There are many studies stating how exercise releases ‘good’ neurotransmitters, making you feel happy. In times of depression and anxiety, using how your body functions to your advantage is not something that should be scoffed at or taken lightly. There have been a few instances where I have not felt 100% for a few days, which in my experiences could sometimes lead to longer bouts of anxiety. The times when I have gone for a long run or had a great game of rugby or squash have signalled the start of a return to a healthier, happier me. Not only do I love exercising and sport itself, but I love knowing that it has positive biological effects on me. Of course not everyone can engage in such rigorous tasks and you should consult your doctor if you are unsure, but even going for a gentle walk through natural terrain can increase your mood. Use your body!
It seems obvious to do this, but sometimes negative thought patterns at times of anxiety or depression can make treating yourself the last thing you want to do. Don’t doubt how much you can improve your mood by doing something fun or nice for yourself. This can range from going bowling, getting a takeaway, buying clothes or going to the cinema. Everyone has certain things and activities that make them feel good, indulge in them and remind yourself of what makes you feel great. Of course, and this leads me to my next point, this does not mean indulge in alcohol, drugs or go on month long food binges.
Look after yourself
This links with exercise and seems contradictory when considering that I have just told you to get a takeaway! By all means treat yourself to a takeaway once a week or fortnight, or buy some chocolate once in a while for after dinner. In between these treats look after yourself. Eat lots of vegetables and fruits. Make sure you get a good amount of sleep. In particular, avoid alcohol and drugs. There may be some who say otherwise, but in my view, having alcohol or drugs can make you happy for a short while, but ultimately they tend to make your mind fragile when you should be doing everything to make it strong and healthy. Looking after yourself makes you feel healthier and this in turn will make you feel happier, helping to combat anxiety and depression head on.
Mindfulness and meditation
All of the above have helped me overcome anxiety and depression before, but I believe that practicing mindfulness and meditation has tied it all together. There are many different techniques and teachers of mindfulness. I will leave researching these techniques and teachers up to you (however, I will say that the famous Thich Nhat Hanh is a good place to start), but ultimately they usually teach you to slow down, listen to your breath and rejoice in the simpler things in life. This very act of slowing down, listening to my thoughts and trying to appreciate the present moment has had a spectacular impact on my anxiety. It helps me realise when I am not feeling great and enables me to know when I need to look after myself better. Furthermore, it has given me a self-understanding that is invaluable, I know I am susceptible to feeling anxious from time to time but that is okay and it’s a part of who I am. I feel that for some people meditation and mindfulness has a sort of stigma attached to it, disregard this and try it. It sounds scary to sit and listen to your thoughts, but it has helped me no end.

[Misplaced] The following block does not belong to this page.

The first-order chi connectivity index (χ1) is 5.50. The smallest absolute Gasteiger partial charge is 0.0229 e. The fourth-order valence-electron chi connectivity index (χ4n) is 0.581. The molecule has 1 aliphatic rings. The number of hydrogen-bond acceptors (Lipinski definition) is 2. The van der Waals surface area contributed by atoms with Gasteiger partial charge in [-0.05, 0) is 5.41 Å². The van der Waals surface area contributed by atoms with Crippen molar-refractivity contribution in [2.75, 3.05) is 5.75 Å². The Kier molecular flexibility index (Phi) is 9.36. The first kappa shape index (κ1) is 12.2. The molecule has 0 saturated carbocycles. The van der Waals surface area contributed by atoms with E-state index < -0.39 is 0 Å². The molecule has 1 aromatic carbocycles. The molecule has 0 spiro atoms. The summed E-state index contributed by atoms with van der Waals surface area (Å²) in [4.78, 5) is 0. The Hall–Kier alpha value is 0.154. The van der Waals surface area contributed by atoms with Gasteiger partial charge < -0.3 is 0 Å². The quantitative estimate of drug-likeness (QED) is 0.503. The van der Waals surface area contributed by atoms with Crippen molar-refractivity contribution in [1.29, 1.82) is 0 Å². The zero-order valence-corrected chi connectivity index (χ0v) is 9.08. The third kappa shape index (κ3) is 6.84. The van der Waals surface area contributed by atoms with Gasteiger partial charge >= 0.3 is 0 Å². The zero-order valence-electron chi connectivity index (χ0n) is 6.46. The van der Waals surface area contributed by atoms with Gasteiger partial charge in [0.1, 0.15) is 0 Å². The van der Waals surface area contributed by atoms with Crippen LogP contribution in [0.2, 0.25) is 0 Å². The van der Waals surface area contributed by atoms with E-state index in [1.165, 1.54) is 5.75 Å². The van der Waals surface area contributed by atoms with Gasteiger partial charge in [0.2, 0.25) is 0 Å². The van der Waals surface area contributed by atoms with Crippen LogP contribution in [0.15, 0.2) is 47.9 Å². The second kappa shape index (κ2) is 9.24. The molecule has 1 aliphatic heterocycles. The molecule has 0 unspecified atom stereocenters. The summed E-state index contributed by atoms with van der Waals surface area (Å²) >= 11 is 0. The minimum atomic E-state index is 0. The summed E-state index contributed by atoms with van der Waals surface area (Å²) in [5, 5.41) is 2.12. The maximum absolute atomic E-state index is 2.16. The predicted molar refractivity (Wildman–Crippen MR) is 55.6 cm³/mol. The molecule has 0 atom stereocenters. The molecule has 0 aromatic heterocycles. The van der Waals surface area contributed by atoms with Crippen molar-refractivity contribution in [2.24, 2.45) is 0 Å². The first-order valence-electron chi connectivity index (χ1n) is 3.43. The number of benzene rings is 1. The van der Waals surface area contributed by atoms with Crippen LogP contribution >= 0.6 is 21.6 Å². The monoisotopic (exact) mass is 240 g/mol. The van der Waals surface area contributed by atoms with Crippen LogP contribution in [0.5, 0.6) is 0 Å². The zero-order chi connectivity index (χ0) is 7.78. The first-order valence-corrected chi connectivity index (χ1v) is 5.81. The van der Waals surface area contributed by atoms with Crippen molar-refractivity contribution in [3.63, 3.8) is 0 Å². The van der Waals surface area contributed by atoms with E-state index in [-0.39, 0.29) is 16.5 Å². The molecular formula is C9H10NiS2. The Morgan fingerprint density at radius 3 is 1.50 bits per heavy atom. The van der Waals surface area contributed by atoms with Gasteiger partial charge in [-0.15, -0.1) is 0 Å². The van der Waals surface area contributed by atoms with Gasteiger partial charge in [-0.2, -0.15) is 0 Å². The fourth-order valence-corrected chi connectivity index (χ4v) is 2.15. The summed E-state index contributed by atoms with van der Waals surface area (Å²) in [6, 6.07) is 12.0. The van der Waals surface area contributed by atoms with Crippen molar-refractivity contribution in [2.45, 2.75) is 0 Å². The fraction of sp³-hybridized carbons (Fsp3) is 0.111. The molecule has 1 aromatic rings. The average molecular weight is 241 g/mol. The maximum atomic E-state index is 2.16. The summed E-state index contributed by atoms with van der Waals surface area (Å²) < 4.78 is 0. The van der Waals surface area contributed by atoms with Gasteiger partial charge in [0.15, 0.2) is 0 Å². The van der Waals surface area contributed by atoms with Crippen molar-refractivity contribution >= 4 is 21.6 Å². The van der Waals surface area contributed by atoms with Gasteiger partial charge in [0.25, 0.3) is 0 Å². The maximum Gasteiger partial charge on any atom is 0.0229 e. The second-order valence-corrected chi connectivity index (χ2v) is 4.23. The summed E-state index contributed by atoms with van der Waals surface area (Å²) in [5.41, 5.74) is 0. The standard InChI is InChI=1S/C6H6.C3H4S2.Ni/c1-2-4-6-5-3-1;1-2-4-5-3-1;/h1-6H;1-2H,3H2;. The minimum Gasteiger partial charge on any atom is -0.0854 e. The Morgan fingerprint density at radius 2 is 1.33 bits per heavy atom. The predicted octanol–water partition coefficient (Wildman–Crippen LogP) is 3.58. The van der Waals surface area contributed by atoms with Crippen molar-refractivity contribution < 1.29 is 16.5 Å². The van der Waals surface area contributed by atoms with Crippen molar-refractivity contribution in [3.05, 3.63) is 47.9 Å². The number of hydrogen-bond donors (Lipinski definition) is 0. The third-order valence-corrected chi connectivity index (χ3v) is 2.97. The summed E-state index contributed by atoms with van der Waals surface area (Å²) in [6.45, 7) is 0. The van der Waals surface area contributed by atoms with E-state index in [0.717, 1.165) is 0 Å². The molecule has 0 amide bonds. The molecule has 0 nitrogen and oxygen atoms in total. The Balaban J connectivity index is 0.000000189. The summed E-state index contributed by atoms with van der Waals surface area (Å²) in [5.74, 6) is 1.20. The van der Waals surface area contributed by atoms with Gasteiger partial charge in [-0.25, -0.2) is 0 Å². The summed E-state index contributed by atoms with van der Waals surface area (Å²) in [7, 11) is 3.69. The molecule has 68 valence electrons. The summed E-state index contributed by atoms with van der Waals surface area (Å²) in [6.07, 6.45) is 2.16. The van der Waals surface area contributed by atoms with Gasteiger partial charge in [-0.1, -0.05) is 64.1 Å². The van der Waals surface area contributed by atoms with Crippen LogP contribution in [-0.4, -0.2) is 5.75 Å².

This is said a lot but it is often underestimated how hard this can actually be for a person suffering from anxiety or depression. One particular time I found myself staring at a cigarette in the depths of serious bout of anxiety, I was so close to smoking it and starting up again to quell my feelings (not that this would ever help). However, I told myself ‘I would get better eventually.’ Never underestimate how hard it can be stay positive, but also never underestimate how simply telling yourself you will feel better can greatly affect you in the darkest of times.
Everything I have outlined, even talking to people, is something which benefits you and can prevent anxiety and depression in the future. I have found that as I continue to look after myself, treat myself and practice mindfulness I am much more likely to continue living a healthy, happy life without anxiety. Ultimately, I am telling you to be pre-emptive in your attempts to combat anxiety and depression, just because you feel okay now, it doesn’t mean you shouldn’t try to prevent your future self from suffering. Remember how far you’ve come and appreciate everything you’ve done to pick yourself back up again.
That is all I can think of for the time being. I must make a few disclaimers! Of course I am not a qualified therapist or councillor so please don’t take my advice as if I am a professional. I simply want to inform you of some things that have helped me and may help you or others – I would recommend you seek help from someone qualified to provide further advice! Furthermore, with regards to the dietary and exercise suggestions I have given, you should always consult your doctor!
I hope these brief steps have informed you of ways to make you or your loved one feel better. Feel free to comment your thoughts or criticisms!